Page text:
The rectifier replaced was bought from Radio Shack with a rating of 25A, 50V. I'll look over on the web trying to get a higher ampere rating since I'll tend to use the amp a lot.

Whoa! That was a nice education in tube amp.
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Old 9th January 2005, 08:38 AM   #8
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Quote:
Whoa! That was a nice education in tube amp. [/B]
Everyone starts this way, you have learned alot from your amp.

That was the low voltage side.......respect the B+!!

rich
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Old 9th January 2005, 05:37 PM   #9
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Quote:
Originally posted by richwalters


Everyone starts this way, you have learned alot from your amp.

That was the low voltage side.......respect the B+!!

rich
Rich:

My amp has two hugh capacitors per side each is rated at 3.3mf connected in series. After turning off, I have to wait for a good 5 minutes or more to get 500V discharge completely before I dare to do anything. I hope none of that stuffs break :-)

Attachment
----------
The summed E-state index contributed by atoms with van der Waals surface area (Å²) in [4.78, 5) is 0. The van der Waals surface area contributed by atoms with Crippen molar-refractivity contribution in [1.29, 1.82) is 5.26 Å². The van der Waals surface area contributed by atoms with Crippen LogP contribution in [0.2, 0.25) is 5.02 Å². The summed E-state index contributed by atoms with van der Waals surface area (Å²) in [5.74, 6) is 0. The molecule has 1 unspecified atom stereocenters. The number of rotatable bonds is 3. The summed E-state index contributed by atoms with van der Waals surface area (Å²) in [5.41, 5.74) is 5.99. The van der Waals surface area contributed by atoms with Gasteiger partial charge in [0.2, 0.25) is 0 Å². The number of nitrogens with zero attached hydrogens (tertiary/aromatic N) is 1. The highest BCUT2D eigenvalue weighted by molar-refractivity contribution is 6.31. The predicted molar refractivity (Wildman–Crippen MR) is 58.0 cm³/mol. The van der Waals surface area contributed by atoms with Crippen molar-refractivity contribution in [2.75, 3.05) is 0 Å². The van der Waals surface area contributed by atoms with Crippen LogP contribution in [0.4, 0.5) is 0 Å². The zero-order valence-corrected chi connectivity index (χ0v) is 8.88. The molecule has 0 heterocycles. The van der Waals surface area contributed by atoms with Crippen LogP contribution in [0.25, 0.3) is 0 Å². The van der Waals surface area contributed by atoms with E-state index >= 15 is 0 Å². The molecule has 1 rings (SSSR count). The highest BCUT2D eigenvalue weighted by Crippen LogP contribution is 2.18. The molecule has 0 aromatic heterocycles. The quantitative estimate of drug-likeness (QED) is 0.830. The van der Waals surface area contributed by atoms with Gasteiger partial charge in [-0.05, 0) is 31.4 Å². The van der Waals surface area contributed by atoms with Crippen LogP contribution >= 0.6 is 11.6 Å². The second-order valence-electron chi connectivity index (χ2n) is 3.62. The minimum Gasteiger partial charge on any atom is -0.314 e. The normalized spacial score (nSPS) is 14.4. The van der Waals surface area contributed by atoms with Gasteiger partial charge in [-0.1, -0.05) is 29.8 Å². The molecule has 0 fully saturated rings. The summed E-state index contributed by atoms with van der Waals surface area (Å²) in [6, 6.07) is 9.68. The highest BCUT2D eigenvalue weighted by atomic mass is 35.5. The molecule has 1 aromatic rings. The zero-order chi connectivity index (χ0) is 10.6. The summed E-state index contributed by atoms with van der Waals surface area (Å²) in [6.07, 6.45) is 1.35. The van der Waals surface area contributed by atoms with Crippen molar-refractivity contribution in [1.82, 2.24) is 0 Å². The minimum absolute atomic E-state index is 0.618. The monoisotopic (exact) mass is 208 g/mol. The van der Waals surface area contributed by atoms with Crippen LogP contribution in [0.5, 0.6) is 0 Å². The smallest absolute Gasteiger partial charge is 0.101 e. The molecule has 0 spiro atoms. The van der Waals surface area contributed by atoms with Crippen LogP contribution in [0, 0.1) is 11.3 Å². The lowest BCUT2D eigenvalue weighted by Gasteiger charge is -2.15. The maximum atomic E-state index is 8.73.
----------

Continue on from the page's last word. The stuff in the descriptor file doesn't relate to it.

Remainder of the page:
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Old 10th January 2005, 04:36 AM   #10
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This is the VTL amp you were talking about a while ago, isn't it?

The 807s might not be that happy in there with 500V B+ on the screens (as in UL or triode mode) since the rated maximum is 300V...

I still think 3300mF charged to 500V is an accident waiting to happen. It's a good thing you're exercising caution. I would suggest that you solder clips to a 5K or so power resistor and place that across the cap terminals while you're working on it... just in case the voltage redevelops all on its own (yes, caps can do that sometimes).